It would have been surprisingly easy for Congress to make the investments in state and local governments necessary to save these jobs. But lawmakers have come to believe (a) Republicans would block any such effort; (b) voters may punish Congress for "spending"; and (c) the electorate will reward GOP candidates for supporting the policies that prevented these jobs from being saved.

We have an obvious economic problem. But the political problem is standing in the way of making things better.

Steve Benen 10:20 AM Permalink | Trackbacks | Comments (15)

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Comments

1. Voters don't know squat about economics. This includes me, so don't take as sneering.
2. Public service employees are viciously disliked because they have used collective bargaining to earn stable, middle class lives. As the middle class shrinks, these government employees are the natural target for resentment, as voters CAN punish them for being better off (actually, more secure) than themselves. People simply don't have the guts to fight the wealthy. That's a lost cause.
3. Hope people enjoy fighting their own fires, preventing crime by themselves, and repairing their own highways. They'll need to learn how.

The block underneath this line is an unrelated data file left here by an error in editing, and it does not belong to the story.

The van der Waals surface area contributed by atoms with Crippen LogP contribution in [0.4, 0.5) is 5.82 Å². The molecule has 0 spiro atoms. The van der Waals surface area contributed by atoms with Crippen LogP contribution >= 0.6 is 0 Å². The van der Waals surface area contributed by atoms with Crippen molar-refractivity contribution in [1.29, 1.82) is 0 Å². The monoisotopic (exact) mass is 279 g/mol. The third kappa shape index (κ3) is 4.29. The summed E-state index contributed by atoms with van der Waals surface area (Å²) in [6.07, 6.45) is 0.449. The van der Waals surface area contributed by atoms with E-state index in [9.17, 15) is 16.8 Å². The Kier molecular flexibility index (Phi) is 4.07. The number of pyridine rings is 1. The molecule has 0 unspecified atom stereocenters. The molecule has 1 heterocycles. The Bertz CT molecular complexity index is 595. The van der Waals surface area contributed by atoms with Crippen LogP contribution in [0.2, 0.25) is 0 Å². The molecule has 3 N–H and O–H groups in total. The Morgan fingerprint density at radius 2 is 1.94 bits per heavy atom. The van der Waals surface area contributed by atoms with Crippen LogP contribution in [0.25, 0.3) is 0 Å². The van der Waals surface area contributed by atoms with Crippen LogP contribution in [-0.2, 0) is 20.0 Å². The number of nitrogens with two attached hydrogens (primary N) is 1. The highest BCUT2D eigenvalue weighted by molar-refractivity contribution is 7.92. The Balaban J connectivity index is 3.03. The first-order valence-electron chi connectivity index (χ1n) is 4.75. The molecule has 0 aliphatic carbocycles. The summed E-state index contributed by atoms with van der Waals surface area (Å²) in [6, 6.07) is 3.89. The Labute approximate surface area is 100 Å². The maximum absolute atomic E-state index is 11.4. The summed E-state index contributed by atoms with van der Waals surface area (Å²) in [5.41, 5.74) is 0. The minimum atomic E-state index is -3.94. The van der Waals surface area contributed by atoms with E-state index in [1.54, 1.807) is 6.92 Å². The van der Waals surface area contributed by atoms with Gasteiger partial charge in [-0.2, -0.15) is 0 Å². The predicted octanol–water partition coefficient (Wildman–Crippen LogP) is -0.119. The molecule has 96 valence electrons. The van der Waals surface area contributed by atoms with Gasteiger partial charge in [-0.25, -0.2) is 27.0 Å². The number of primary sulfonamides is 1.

Posted by: JMG on October 8, 2010 at 10:29 AM | PERMALINK

State and local governments need to raise taxes on the upper classes and if able, issue bonds to help fund the gap. It's obvious the Democrats are going to get it done. State and local governments need to do it themselves.

Posted by: ParryAnderson on October 8, 2010 at 10:48 AM | PERMALINK

Ezra says 195k; you say 159k. Are they supposed to be the same number?

Posted by: Suzii on October 8, 2010 at 10:54 AM | PERMALINK

There's an old joke, here in Pennsylvania: "What is yellow and sleeps six? -A PENNDOT crew cab. . ."

Governor Rendell had a hiring freeze last year, and only now are we beginning to hire/rehire a few state employees. Somehow we muddled through the 'Terrible Times'.

All that is parenthetical to the simple FACT that we live in a consumer driven economy, and until spending gets back to the rah rah levels of the Clinton Years, growth will be slow. (The long term good news is we are saving more.)